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Types of Alpaca Gloves

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Types of Alpaca Gloves

When winter comes and the snow begins to blanket your surroundings, gloves aren’t always the first things that pop in your head. Cold, nippy weather will signal your favorite warm and comfy things –from snuggle blankets and chunky sweaters to plush bathrobes and fuzzy socks –but gloves rarely make it to that cozy collection. While gloves aren’t really known for their fashion statement-making abilities, their importance is undeniable. Without a trusty pair of gloves, your hands can be next to useless with your icicle fingers. From shoveling snow and walking your dog to texting and grabbing that seasonal pumpkin spice latte, you’ll need your hands warm and working. But what if we told you gloves could be both comfy and stylishly functional? Imagine protecting your hands with styles that feature beautiful colors and patterns plus functional specs such as insulation and water resistance. Enter, the alpaca gloves.

Whether fingerless or full-fingered, alpaca gloves are made from that wonderful natural fleece that’s known to be one of the softest, strongest, coziest, and best insulating fibers. Alpaca is also lightweight, hypoallergenic, odor-resistant, and moisture-wicking.

Are Alpaca Gloves Really Warm?

Alpaca fleece has evolved to become efficient thermal regulators. Alpacas survive the winters in the Andes Mountains of Peru with its amazing fiber structure. Alpaca wool is completely hollow and has these pockets of microscopic space that has the ability to hold air inside, heating via the alpaca’s own body warmth or by insulating against the heat of the sun. This extra hollow space creates greater thermal capacity which allows for more warm air to fill the fibers, providing extra warmth. Alpaca fleece, therefore, builds that perfect coat against the elements as it becomes a natural barrier that effectively keeps cold air from reaching their skin at night or in the heat during the day. This means they’re kept comfortably cool or warm. And these amazing thermal properties will work for humans too! With alpaca, you’ll never be too cold or too hot. 

Other Benefits of Alpaca Gloves

Alpaca is a great alternative to more traditional wools. Not only is it three times as warm as sheep’s wool, but alpaca is also lightweight and durable.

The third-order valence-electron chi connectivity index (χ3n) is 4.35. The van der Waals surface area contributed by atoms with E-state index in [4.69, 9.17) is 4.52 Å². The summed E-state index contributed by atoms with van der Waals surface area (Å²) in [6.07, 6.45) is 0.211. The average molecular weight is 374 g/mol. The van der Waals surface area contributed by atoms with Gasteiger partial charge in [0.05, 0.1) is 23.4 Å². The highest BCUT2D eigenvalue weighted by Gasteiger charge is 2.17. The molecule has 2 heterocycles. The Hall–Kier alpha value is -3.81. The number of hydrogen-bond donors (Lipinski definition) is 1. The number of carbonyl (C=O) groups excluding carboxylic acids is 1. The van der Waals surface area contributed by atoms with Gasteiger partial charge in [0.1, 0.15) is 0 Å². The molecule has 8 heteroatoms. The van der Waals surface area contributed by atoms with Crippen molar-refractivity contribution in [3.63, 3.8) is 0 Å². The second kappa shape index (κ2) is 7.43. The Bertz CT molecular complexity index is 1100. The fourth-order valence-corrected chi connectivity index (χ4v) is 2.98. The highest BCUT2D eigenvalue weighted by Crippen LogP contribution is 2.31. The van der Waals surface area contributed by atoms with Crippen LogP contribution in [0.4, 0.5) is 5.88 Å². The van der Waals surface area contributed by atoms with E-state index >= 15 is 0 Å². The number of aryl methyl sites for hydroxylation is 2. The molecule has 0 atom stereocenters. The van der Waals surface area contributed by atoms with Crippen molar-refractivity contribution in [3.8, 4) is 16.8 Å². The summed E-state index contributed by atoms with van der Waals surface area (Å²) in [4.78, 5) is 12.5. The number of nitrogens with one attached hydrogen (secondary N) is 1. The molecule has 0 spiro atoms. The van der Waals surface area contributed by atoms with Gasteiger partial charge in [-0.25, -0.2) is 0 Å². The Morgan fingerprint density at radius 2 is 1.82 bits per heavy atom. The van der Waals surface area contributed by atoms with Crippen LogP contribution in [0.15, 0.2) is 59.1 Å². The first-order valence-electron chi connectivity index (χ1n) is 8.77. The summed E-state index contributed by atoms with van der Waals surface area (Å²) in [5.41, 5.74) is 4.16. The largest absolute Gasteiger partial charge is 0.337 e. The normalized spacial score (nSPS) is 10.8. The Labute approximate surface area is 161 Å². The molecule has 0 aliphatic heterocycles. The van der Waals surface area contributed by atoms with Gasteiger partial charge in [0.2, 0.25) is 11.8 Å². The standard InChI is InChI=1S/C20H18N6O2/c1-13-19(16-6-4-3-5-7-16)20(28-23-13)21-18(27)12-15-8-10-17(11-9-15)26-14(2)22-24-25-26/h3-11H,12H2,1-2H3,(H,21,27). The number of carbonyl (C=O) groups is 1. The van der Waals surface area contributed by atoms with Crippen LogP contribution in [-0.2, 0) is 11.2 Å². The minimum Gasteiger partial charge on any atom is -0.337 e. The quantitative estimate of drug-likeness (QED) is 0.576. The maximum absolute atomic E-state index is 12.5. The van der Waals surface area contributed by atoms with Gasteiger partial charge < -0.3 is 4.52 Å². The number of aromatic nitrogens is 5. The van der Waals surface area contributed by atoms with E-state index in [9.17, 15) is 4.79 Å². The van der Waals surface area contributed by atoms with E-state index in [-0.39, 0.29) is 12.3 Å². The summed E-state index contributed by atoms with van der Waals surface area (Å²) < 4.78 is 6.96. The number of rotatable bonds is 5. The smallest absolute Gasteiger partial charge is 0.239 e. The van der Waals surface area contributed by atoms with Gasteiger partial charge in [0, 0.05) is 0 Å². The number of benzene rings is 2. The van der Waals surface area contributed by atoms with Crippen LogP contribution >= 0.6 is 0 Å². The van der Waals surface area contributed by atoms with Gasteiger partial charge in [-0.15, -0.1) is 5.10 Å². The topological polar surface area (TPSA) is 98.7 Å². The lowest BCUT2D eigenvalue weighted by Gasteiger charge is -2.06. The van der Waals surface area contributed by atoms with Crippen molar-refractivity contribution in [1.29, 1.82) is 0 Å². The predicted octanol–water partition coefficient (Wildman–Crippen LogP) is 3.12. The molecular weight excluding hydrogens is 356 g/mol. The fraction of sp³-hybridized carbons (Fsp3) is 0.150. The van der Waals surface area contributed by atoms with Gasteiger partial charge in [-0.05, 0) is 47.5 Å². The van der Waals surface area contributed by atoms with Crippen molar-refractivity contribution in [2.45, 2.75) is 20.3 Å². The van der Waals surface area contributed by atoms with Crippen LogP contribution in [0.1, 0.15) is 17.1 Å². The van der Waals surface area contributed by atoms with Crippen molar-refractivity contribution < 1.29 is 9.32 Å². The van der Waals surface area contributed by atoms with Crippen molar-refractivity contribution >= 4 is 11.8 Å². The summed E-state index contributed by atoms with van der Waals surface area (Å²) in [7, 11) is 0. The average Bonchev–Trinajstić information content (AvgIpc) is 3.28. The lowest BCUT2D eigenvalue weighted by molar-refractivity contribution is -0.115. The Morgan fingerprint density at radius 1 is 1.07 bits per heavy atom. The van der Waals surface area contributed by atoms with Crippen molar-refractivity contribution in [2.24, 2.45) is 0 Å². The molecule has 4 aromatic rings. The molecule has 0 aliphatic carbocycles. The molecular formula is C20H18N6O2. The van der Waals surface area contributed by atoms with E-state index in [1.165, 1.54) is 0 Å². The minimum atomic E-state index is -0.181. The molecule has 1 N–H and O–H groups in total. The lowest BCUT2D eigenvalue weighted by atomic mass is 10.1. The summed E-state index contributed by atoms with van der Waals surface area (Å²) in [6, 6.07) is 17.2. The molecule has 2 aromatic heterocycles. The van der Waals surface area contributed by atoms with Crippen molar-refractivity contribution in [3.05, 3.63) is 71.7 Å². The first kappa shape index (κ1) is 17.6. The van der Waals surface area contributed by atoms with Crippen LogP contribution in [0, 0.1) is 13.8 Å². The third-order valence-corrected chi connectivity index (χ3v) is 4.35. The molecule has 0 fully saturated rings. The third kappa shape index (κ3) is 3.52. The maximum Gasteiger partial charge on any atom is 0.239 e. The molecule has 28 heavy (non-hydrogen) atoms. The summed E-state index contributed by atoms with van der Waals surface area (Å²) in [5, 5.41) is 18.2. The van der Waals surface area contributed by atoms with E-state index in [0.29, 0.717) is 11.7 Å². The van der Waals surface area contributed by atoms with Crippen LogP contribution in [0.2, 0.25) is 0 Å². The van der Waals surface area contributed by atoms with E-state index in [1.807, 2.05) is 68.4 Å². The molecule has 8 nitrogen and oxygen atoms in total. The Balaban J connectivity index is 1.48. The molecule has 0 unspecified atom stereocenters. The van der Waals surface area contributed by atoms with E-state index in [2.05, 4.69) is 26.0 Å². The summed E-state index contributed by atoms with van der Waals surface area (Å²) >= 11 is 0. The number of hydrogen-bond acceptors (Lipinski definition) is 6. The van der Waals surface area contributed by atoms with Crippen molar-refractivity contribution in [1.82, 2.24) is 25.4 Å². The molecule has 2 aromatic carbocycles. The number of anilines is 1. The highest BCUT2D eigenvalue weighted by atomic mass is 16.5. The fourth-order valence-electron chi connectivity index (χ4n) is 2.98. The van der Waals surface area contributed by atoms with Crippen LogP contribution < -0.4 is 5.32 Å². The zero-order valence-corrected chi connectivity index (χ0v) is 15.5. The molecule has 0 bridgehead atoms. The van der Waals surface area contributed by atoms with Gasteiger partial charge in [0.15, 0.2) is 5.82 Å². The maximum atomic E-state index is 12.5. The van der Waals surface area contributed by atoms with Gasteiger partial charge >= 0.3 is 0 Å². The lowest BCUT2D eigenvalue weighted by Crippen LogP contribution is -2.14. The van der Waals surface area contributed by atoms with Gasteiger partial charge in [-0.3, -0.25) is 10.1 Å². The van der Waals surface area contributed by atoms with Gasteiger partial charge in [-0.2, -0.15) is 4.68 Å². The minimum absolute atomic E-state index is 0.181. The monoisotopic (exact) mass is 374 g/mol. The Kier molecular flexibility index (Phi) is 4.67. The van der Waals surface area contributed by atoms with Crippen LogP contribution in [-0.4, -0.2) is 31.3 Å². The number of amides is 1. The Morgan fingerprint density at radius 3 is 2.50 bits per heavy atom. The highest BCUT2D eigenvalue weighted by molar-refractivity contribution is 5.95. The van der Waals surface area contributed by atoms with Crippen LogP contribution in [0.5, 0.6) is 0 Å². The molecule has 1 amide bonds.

In addition, sheep’s wool contains a naturally-occurring oil called lanolin, which some can be allergic to. While most yarns will be treated to remove the lanolin, those with allergies can have a super sensitivity to it. Alpaca fiber has no lanolin. Because of its unique fiber construction and having one of the highest moisture-wicking properties among all natural fibers, alpaca does not produce lanolin at all. This also means alpaca holds less dust, bacteria, and allergens, making it hypoallergenic. It is wind, stain, odor, and wrinkle-resistant too.

How Do You Wash Alpaca Gloves?

Since alpaca fibers are naturally constructed to resist stains, odors, and wrinkles, garments and accessories can go for extended periods between washings. But when the time comes you need to wash your alpaca gloves, here are a few tips for taking good care of them:

  • Hand-washing is the gentlest and best method of cleaning your alpaca gloves. This will add years to the life of your gloves.
  • Gently wash the gloves in lukewarm or cold water. Use mild soap (e.g., mild shampoo) and thoroughly rinse in water of the same temperature. 
  • Never twist or wring alpaca products while washing. Wet alpaca fabric can weaken and stretch out of shape. Gently press the excess water from the gloves.
  • After washing, lay the gloves on a dry towel. Ease the gloves back into shape and roll up in the towel. Gently press to remove the excess water. Repeat this step using a second towel.
  • On a flat surface, lay the gloves on a dry towel and leave them until thoroughly air-dried
  • Once dry, avoid folding gloves so you won’t create any creases. Lay them flat in a drawer or closet shelf.
  • Alpaca garments and accessories need to be stored in places where there is lots of air circulation. Never place them in vacuum or airtight bags where they can sweat and deteriorate.
  • Alpaca fiber’s greatest enemies are moths. When storing your gloves in a drawer, add cedar chips or lavender to deter those pests.

Which alpaca gloves will you be rocking this winter?

Shop our large collection of alpaca products at www.shupaca.com